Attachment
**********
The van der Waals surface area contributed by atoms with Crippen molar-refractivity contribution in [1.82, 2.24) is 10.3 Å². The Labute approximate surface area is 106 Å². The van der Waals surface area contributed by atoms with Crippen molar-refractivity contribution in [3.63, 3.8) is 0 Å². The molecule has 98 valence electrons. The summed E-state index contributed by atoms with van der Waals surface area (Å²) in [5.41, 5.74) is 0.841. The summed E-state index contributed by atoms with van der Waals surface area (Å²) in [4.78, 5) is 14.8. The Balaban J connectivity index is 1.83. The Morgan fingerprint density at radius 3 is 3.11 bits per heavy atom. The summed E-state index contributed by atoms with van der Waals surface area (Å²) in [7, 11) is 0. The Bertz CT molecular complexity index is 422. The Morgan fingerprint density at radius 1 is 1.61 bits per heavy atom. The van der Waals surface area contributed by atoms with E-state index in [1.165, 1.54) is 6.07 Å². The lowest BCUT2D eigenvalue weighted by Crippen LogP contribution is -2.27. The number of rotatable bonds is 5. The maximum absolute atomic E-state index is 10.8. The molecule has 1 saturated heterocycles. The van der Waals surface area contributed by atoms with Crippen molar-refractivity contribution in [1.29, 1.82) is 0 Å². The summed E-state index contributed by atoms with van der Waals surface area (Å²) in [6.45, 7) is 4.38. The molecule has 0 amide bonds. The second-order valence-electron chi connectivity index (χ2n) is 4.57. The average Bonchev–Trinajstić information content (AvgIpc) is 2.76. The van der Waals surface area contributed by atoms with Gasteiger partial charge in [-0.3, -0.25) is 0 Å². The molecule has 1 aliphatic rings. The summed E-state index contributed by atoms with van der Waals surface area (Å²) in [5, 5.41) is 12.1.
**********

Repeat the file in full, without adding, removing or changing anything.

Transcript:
The van der Waals surface area contributed by atoms with Crippen molar-refractivity contribution in [1.82, 2.24) is 10.3 Å². The Labute approximate surface area is 106 Å². The van der Waals surface area contributed by atoms with Crippen molar-refractivity contribution in [3.63, 3.8) is 0 Å². The molecule has 98 valence electrons. The summed E-state index contributed by atoms with van der Waals surface area (Å²) in [5.41, 5.74) is 0.841. The summed E-state index contributed by atoms with van der Waals surface area (Å²) in [4.78, 5) is 14.8. The Balaban J connectivity index is 1.83. The Morgan fingerprint density at radius 3 is 3.11 bits per heavy atom. The summed E-state index contributed by atoms with van der Waals surface area (Å²) in [7, 11) is 0. The Bertz CT molecular complexity index is 422. The Morgan fingerprint density at radius 1 is 1.61 bits per heavy atom. The van der Waals surface area contributed by atoms with E-state index in [1.165, 1.54) is 6.07 Å². The lowest BCUT2D eigenvalue weighted by Crippen LogP contribution is -2.27. The number of rotatable bonds is 5. The maximum absolute atomic E-state index is 10.8. The molecule has 1 saturated heterocycles. The van der Waals surface area contributed by atoms with Crippen molar-refractivity contribution in [1.29, 1.82) is 0 Å². The summed E-state index contributed by atoms with van der Waals surface area (Å²) in [6.45, 7) is 4.38. The molecule has 0 amide bonds. The second-order valence-electron chi connectivity index (χ2n) is 4.57. The average Bonchev–Trinajstić information content (AvgIpc) is 2.76. The van der Waals surface area contributed by atoms with Gasteiger partial charge in [-0.3, -0.25) is 0 Å². The molecule has 1 aliphatic rings. The summed E-state index contributed by atoms with van der Waals surface area (Å²) in [5, 5.41) is 12.1.